Best Practices in Business Process Management

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Business process management is a top priority for organizations today. The BPM market is hot and it is important to know what the basic steps of BPM strategy are and who the vendors are and what they offer. The scope of what BPM is and what it can do for your organization is changing. There is still a lot of hype, so everyone needs to know who is doing what, and how well it works. Every organization needs a BPM strategy and a comprehensive deployment plan.

Bill Chambers is a principal analyst at Doculabs.

Business process management is a top priority for organizations today. The BPM market is hot and it is important to know what the basic steps of BPM strategy are and who the vendors are and what they offer. The scope of what BPM is and what it can do for your organization is changing. There is still a lot of hype, so everyone needs to know who is doing what, and how well it works. Every organization needs a BPM strategy and a comprehensive deployment plan.

Bill Chambers is a principal analyst at Doculabs. Chambers has 20 years of experience providing analysis and consulting, with expertise in business process management, content management, customer service, marketing automation and other emerging business technologies. Chambers works with Fortune 1000 clients to identify the most appropriate technology solutions for their applications. He also designs and conducts evaluations of relevant solutions through Doculabs’ technology assessment evaluations.

The Doculab's definition of BPM is: "BPM solutions are frameworks used to develop, deploy`, monitor, and optimize multiple types of process automation applications, including processes that involve both systems and people."

Chambers quickly covered the evolution of the BPM market, then pointed out that the type of BPM workflow solutions being developed are increasingly complicated. In addition, they involve processes that cross various enterprise boundaries, all of them heavily defended against change by the stakeholders. The result is that not that many enterprise-wide BPM solutions are being implemented. The existing corporate makeup makes this level of change difficult.

The BPM strategy methodology includes:

  • Current state assessment
  • Enterprise requirements definition
  • Conceptual design, reference architecture
  • Deployment strategy
  • Assessment of candidate solutions
  • Selection process
  • Prototypes and pilots

The first objective for the current state assessment is to achieve consensus on a BPM definition and determine the business and IT goals for the project. The data needs to be collected for defining the requirements and documenting the current processes and problems. During this assessment process, identify the key BPM applications for each business unit. This is the time to get the BPM consultants in and have sessions with all the stakeholders and sponsors.

The key objectives for the second step, Enterprise Requirements Definition, are to identify the requirements for all types of BPM applications important to the company. Categorize the requirements into BPM components and prioritize the requirements with input from business and IT. Also identify what needs to be built and what needs to be bought at this time. At this point, the vendor requirements should be known.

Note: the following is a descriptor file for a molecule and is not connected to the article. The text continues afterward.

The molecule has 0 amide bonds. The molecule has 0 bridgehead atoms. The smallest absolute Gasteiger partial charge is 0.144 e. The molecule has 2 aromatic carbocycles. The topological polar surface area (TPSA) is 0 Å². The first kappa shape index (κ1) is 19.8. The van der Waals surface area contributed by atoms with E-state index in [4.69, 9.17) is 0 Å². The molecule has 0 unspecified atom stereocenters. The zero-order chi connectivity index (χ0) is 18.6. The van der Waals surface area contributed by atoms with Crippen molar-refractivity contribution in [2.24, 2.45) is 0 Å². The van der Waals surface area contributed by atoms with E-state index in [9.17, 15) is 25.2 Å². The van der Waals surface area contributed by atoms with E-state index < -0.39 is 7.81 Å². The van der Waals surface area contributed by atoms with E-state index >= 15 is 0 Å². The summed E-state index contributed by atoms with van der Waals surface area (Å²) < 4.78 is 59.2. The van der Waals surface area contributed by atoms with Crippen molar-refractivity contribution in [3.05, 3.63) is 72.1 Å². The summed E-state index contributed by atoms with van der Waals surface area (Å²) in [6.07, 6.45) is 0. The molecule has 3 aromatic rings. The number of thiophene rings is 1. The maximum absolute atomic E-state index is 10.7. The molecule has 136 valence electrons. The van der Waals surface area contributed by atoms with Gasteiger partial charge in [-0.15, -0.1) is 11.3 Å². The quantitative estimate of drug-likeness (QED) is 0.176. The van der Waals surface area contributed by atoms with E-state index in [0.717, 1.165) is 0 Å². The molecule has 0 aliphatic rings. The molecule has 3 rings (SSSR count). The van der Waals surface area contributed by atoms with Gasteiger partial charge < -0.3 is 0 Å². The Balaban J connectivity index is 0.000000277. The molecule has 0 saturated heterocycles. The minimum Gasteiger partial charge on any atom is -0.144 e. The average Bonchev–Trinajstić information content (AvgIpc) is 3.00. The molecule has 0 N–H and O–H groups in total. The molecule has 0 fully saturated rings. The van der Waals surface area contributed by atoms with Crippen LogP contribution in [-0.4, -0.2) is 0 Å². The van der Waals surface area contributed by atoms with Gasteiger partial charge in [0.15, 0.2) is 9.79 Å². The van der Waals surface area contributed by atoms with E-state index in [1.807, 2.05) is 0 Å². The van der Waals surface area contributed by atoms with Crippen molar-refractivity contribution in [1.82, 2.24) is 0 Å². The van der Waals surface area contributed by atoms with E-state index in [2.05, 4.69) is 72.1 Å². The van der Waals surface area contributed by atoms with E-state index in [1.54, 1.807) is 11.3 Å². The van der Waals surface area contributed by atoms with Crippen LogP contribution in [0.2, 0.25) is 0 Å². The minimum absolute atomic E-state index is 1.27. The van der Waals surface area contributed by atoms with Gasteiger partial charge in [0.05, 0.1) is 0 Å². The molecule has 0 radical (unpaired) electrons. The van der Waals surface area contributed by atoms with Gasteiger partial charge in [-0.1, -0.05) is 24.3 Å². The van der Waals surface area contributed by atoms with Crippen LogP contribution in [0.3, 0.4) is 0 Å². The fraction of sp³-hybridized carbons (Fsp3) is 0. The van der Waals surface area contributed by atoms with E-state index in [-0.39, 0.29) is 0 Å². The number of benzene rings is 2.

The third step in the methodology is Conceptual Design and Reference Architecture which include the objectives of developing a conceptual design that identifies key components required to meet the enterprise BPM requirements. In addition, build a model for the enterprise current state. Develop use cases for high-priority BPM applications and an architectural model for these applications. The key design goals for this step are that it be service-oriented, event-based, have the ability to leverage existing technology investments, and be able to integrate with current systems.

For the Deployment Strategy, the objectives is to produce a phased strategy for deploying BPM across the enterprise by:

  • Identifying the pilot
  • Allow for phased application rollout
  • Set up affinity groups
  • Develop a BPM reference architecture governance process
  • Identify required organizational changes
  • Develop a communication plan

The pilot needs to be highly visible and have high value so that the decision makers can see the worth of BPM. It is best to create a "BPM Center of Excellence" that serves as an expert focus group for working with and helping to implement BPM throughout the organization. This helps access readiness and resources of each department and helps the phased introduction of deployments that help smooth the way for departments sharing common files, documents and processes.

It is important not to exclude any key business area from the deployment/planning process. It is also important not to develop a plan just for the pilot. Plan for the pilot and for the subsequent rollout. Key business and IT stakeholders need to be in the communication loop at all times at every stage of the strategy process. Start taking an enterprise view of BPM deployment planning.

Bill Chambers recently spoke on this topic at BrainStorm’s Business Process Management Conference in Chicago . For more information on this conference, visit www.BPMConference.com

To hear the archived audio file of this presentation, visit:

http://www.bpminstitute.org/archives/index.shtml

Jon Huntress

Special Events Correspondent

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